This is a guest post by a kindergarten teacher who frequently inspires me, Jessica Twomey. She shares what a day of innovating play looks like in her classroom, the tools her students use, along with ideas for getting started.
What does innovating play look like
in the classroom?
There is a happy buzz of movement in our Kindergarten class. Chatter fills the dramatic play area as talk of a story the children would like to perform begins to come to life. It is about animals in a forest, and the main character is a ladybug. They spend several minutes navigating the supporting roles, along with the flow of the storyline. During conversation, they grab an iPad and open up Book Creator to begin to record their ideas with photos and voice buttons. They shout across to the children in the art area, “What do we have to build a forest?”. The artists begin to pull out open-ended materials and negotiate which types of materials would be best to create a forest over by their cubbies. The children in the dramatic play area use the drawing tool to sketch out their ideas in their digital book, and then visit the art center. They collaborate on how to move forward. Later that week, we work together to edit the digital book in small groups. With support, each group is able to make a their own version so that it becomes a “just right book” for guided reading.
In the writing center, three children overhear the excitement about the forest story and ask if they can create tickets for the show? I ask them how they would like to do that and they brainstorm different ways they could make them. They settle on Google Drawings in which they can design a ticket that looks real, and then duplicate it to make many. They beam with pride as they create authentic tickets for the performance. There is a spirit of cooperation, excitement, and ownership.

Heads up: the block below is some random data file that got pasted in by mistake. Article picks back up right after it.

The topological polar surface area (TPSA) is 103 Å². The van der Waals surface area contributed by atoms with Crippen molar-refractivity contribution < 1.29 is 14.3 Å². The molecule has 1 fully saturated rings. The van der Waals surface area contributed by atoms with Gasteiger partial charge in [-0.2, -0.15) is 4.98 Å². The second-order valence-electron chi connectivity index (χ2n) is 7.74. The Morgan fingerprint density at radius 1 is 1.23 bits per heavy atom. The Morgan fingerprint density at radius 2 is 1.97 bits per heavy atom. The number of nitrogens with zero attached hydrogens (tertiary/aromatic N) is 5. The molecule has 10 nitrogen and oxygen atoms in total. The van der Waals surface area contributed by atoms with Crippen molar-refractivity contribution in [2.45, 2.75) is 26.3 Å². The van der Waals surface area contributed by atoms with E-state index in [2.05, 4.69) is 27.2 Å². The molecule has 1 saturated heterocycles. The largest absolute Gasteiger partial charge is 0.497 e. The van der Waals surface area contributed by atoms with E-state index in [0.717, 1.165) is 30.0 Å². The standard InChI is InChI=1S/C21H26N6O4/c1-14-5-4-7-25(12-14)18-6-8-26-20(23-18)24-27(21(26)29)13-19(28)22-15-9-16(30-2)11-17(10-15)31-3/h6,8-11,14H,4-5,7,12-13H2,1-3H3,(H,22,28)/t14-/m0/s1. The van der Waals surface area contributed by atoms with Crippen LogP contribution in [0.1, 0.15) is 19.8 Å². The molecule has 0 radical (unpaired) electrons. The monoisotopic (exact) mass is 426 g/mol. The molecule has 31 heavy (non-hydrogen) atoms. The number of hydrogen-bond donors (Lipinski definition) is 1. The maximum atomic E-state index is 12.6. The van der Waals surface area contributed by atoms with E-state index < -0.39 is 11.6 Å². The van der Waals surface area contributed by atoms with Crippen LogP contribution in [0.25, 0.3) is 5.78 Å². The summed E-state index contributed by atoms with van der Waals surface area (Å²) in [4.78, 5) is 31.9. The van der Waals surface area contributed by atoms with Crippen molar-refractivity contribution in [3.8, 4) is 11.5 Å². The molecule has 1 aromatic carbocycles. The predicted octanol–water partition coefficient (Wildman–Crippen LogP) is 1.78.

Two little girls are snuggled in a rocking chair with an iPad. They are using the Draw and Tell app to draw and record a song they are writing about a trip to the movies. They jump back and forth from the acting out the movie with the puppets in the library corner, to the recording of their ideas. They negotiate, perform, and reflect by listening to their recording. They talk about what they like, and problem-solve on how to fix what does not meet expectations. Music and giggles fill the air.
The math center hosts three little boys. One is on logged into Google Classroom on the Chromebook where he is completing his Pixel Art in Google Sheets (template by Alice Keeler). The other little boys use Unifix Cubes to create characters inspired by the one on the sheet. They are engrossed in conversation about the story that will take place with the characters they created. They make plans to place a photo of their Unifix Cube creations into their portfolios, and negotiate what each of them will say about it in their voice note. They consider ways to connect the completed pixel art to photos of their real life creation.
The block center houses variety of building materials carefully constructed, balanced, and manipulated by individuals and groups of children. I notice one little boy who is carefully moving animals within the zoo he built. He stops every few moments to take photos of the animals in slightly different locations. I decide not to interrupt the process, but to back away and see what happens. As a teacher I carefully observe, and make thoughtful decisions about when to scaffold, and when to move back and allow the independent process.
When the kids have left for the day, I log into Seesaw to approve any pending additions the children have made to their portfolios. I notice a stop motion movie that has been uploaded by the boy in the block center. I open it up, and am amazed by the creation that shows the animals in our block center magically racing across the rug. I have only introduced the stop motion app once. I quickly approve it with a note to the family about the independent, self-initiated process he undertook.